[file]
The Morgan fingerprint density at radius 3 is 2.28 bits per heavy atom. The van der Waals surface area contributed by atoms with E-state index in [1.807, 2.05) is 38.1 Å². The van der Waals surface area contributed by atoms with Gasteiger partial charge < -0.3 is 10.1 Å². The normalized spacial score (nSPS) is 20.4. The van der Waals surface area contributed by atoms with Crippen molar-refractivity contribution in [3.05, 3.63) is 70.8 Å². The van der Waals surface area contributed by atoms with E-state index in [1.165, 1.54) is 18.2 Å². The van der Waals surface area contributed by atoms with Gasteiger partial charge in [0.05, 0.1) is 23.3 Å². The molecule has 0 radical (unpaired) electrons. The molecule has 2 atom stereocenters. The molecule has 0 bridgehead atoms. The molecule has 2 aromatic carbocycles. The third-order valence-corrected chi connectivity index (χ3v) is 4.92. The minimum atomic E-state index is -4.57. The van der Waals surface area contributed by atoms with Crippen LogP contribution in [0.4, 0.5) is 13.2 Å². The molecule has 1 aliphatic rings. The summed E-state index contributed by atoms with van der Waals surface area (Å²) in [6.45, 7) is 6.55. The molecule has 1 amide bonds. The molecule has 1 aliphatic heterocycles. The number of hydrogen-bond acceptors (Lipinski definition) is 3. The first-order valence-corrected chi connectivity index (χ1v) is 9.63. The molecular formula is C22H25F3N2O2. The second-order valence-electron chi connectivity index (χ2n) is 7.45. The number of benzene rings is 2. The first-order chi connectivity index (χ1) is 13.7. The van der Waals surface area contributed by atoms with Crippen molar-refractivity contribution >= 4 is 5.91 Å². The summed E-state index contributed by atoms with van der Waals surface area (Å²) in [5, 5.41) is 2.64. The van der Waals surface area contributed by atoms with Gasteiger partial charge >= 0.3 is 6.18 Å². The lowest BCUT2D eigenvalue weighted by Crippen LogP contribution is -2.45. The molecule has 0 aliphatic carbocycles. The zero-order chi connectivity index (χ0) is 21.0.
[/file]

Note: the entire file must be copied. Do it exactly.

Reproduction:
The Morgan fingerprint density at radius 3 is 2.28 bits per heavy atom. The van der Waals surface area contributed by atoms with E-state index in [1.807, 2.05) is 38.1 Å². The van der Waals surface area contributed by atoms with Gasteiger partial charge < -0.3 is 10.1 Å². The normalized spacial score (nSPS) is 20.4. The van der Waals surface area contributed by atoms with Crippen molar-refractivity contribution in [3.05, 3.63) is 70.8 Å². The van der Waals surface area contributed by atoms with E-state index in [1.165, 1.54) is 18.2 Å². The van der Waals surface area contributed by atoms with Gasteiger partial charge in [0.05, 0.1) is 23.3 Å². The molecule has 0 radical (unpaired) electrons. The molecule has 2 atom stereocenters. The molecule has 0 bridgehead atoms. The molecule has 2 aromatic carbocycles. The third-order valence-corrected chi connectivity index (χ3v) is 4.92. The minimum atomic E-state index is -4.57. The van der Waals surface area contributed by atoms with Crippen LogP contribution in [0.4, 0.5) is 13.2 Å². The molecule has 1 aliphatic rings. The summed E-state index contributed by atoms with van der Waals surface area (Å²) in [6.45, 7) is 6.55. The molecule has 1 amide bonds. The molecule has 1 aliphatic heterocycles. The number of hydrogen-bond acceptors (Lipinski definition) is 3. The first-order valence-corrected chi connectivity index (χ1v) is 9.63. The molecular formula is C22H25F3N2O2. The second-order valence-electron chi connectivity index (χ2n) is 7.45. The number of benzene rings is 2. The first-order chi connectivity index (χ1) is 13.7. The van der Waals surface area contributed by atoms with Crippen molar-refractivity contribution >= 4 is 5.91 Å². The summed E-state index contributed by atoms with van der Waals surface area (Å²) in [5, 5.41) is 2.64. The van der Waals surface area contributed by atoms with Gasteiger partial charge >= 0.3 is 6.18 Å². The lowest BCUT2D eigenvalue weighted by Crippen LogP contribution is -2.45. The molecule has 0 aliphatic carbocycles. The zero-order chi connectivity index (χ0) is 21.0.